It would be superfluous to cite further illustrations of the unsettled state of sociological thought. The quotations that have been made show conclusively that the accredited representatives of the new "science" are at loggerheads upon fundamental questions. This fact the sociologists themselves readily admit. The author of a recent treatise on sociology speaks of the "confusion and perplexity among its teachers, and declares that its forms are as yet varied, and perhaps would suggest a series of pseudo-sciences instead if one genuine science." Even Professor Giddings confesses in the preface of his Principles of Sociology that "much sociology is as yet nothing more than careful and suggestive guesswork." Professor Small, of the University of Chicago, in his Introduction to the Study of Society, speaks of sociology as an "inchoate science," and remarks that "only ignoramuses, incompetent to employ the method of any science, could claim for sociology the merit of a completed system."
Sociologists themselves, then, confess that differences of opinion exist among them. Let us look more carefully at the nature of these differences. They relate to the scope, the method, the object, and the ground-principles of the "science."
The province of sociology is defined by some very broadly, to include the whole range of the phenomena of human association. By others the scope of the study is limited to a narrower range of social phenomena. Among the latter, again, there are some who would identify sociology with the study of social origins, or the genesis of social institutions. Others would restrict sociology to a study of the history and function of the family. Still others understand by sociology merely the pathology of society, devoting themselves to the diagnosis bf social diseases, as crime and pauperism.
Professor Giddings has called attention to the natural tendency on the part of. each social philosopher to create a sociology in the image of his professional specialty. "To the economist," he says, "sociology is a penumbral political economy—a scientific outer darkness—for inconvenient problems and obstinate facts that will not live peaceably with well-bred formulas. To the alienist and the criminal anthropologist it is a social pathology. To the ethnologist it is that subdivision of his own science which supplements the account of racial traits by a description of social organization. To the comparative mythologist and the student of folklore it is an account of the evolution of culture."
The narrower conceptions of sociology, however, have been discarded by the best-known sociologists of the present time. There is a general tendency to adopt a broad definition of the province of sociology, to include in the field of investigation all the phenomena of social structure and growth.
But what is the relation of this general social science to the special social sciences—that is, the sciences dealing with special groups of social phenomena, as economics, politics, and jurisprudence? Is sociology anything more than a convenient collective name for the sum of all these? Touching this point opinions differ.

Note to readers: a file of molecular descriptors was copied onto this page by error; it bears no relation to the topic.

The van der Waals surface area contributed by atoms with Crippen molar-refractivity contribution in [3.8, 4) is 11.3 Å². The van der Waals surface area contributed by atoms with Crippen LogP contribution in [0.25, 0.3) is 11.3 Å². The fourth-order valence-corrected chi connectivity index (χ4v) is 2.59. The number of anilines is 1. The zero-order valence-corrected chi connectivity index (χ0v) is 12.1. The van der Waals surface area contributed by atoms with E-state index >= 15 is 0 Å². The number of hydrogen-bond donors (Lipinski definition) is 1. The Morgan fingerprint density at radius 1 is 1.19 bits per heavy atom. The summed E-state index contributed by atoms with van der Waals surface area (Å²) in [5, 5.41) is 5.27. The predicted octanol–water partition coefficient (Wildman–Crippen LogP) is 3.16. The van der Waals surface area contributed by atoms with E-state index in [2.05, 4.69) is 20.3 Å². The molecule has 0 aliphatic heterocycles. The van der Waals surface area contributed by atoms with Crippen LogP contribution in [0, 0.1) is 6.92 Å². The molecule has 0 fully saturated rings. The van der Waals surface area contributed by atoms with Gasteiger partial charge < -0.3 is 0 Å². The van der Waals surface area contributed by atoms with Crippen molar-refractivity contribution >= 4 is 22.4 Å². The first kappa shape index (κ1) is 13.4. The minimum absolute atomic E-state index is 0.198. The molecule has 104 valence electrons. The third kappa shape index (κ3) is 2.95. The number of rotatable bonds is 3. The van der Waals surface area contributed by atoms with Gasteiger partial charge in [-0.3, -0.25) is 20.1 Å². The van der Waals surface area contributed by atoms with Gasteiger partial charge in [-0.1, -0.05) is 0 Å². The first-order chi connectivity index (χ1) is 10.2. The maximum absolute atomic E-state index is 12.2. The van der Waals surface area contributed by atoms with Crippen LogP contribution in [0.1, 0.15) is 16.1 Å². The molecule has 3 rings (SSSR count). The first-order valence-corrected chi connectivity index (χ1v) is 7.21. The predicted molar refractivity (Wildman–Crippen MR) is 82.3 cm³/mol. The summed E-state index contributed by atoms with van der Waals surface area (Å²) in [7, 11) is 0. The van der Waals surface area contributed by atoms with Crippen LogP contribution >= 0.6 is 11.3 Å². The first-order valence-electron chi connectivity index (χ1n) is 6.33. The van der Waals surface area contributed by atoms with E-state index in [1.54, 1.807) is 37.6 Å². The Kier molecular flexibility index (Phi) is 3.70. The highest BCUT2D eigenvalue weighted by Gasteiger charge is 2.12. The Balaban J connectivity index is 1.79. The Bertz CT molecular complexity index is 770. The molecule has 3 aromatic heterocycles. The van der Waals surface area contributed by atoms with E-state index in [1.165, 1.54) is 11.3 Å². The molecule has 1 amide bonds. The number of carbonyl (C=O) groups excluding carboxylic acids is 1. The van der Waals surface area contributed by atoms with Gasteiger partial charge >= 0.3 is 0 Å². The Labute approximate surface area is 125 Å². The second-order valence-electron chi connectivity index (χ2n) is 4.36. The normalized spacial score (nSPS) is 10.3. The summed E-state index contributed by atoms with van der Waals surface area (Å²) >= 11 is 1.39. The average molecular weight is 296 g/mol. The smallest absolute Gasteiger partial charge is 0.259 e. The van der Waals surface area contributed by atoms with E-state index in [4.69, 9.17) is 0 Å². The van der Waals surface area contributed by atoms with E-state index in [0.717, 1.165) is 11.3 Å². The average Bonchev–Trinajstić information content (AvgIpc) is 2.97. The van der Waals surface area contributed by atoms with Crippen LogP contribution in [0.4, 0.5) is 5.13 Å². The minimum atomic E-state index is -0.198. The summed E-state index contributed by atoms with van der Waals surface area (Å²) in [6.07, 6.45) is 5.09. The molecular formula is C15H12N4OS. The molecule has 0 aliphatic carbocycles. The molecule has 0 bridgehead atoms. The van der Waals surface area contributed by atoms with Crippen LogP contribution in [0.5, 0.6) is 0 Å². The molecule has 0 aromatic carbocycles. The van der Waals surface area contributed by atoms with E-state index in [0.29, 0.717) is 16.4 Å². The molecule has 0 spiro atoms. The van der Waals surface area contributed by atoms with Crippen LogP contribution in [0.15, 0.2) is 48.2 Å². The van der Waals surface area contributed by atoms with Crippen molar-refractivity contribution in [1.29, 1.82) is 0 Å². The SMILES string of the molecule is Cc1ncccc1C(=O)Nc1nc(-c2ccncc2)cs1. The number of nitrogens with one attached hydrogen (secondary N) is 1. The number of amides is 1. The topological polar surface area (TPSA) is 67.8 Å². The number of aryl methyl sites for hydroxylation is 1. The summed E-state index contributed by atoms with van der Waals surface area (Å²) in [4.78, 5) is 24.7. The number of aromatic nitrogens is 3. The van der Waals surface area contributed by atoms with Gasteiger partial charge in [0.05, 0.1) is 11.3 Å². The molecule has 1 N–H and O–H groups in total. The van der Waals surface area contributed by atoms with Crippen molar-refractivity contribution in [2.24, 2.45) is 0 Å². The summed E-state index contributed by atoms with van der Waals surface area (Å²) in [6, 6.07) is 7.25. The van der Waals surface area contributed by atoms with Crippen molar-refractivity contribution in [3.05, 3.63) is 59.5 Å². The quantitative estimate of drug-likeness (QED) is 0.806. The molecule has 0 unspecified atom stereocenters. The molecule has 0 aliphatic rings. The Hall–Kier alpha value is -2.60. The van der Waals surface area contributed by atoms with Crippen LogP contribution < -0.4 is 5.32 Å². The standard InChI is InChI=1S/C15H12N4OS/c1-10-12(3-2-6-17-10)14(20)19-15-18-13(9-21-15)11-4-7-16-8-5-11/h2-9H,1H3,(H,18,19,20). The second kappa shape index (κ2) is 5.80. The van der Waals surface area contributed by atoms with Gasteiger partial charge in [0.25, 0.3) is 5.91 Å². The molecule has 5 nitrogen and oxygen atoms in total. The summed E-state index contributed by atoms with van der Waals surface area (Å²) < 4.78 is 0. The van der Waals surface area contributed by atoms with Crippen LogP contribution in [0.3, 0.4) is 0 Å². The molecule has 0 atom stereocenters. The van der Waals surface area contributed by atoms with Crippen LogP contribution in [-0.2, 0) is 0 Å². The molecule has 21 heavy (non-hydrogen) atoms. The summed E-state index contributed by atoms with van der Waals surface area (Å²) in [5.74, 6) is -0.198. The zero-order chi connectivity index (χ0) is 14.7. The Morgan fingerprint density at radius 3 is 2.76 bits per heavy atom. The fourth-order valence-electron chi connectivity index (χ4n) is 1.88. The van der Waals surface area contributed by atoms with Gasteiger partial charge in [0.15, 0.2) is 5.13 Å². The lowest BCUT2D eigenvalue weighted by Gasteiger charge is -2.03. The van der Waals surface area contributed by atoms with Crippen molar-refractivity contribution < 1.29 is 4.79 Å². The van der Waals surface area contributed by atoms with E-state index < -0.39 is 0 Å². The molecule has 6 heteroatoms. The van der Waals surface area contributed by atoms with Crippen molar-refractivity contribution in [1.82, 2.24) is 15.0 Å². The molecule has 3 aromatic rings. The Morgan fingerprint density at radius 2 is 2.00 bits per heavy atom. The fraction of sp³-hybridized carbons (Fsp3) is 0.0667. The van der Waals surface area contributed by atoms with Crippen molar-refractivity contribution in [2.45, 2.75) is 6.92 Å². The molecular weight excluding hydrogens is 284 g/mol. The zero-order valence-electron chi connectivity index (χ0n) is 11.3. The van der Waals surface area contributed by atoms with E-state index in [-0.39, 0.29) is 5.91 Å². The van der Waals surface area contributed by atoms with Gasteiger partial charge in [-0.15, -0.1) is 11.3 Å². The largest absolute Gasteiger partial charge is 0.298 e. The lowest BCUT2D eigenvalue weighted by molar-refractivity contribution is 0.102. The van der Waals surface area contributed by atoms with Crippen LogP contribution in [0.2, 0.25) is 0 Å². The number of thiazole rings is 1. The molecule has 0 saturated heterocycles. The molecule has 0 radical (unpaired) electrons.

At least three different conceptions of the relation of sociology to the various special social sciences may be distinguished. Sociology has been defined as (1) the "inclusive," as (2) the "co-ordinating," and as (3) the "fundamental" science of society. 1. The first conception is that of Spencer and De Greef. Spencer defines sociology as "the science of society," and defends his adoption of the term on the ground that "no other name sufficiently comprehensive existed." This implies that he conceives of sociology as an inclusive science. De Greef, the Belgian sociologist, makes the science all comprehensive; his scheme of classification "includes everything, from the husbanding of corn and wine to electioneering contests in the Institute of France." 2. The second conception is that of Professor Small, of Chicago. He defines sociology as "the synthesis of all the particular social sciences." It does not include, it co-ordinates these sciences. It concerns itself with the relations which the various special groups of social phenomena hold to each other and to society as a whole, leaving to special social sciences the study of each group in minute detail. The conclusions won by these special sciences are taken by sociology and worked over into a body of correlated social principles. Sociology is, therefore, subsequent to the particular social sciences and dependent upon them. 3. The third conception is that of Professor Giddings, of Columbia University. He defines sociology as "the science of social elements and first principles." It is "not merely the sum of the social sciences; it is rather their common basis." It undertakes to analyze the general characteristics of social phenomena and to formulate the laws of social organization and evolution. Sociology furnishes a body of fundamental principles which make a common basis for the special social sciences. The latter rest on sociology, which is the antecedent and fundamental social science.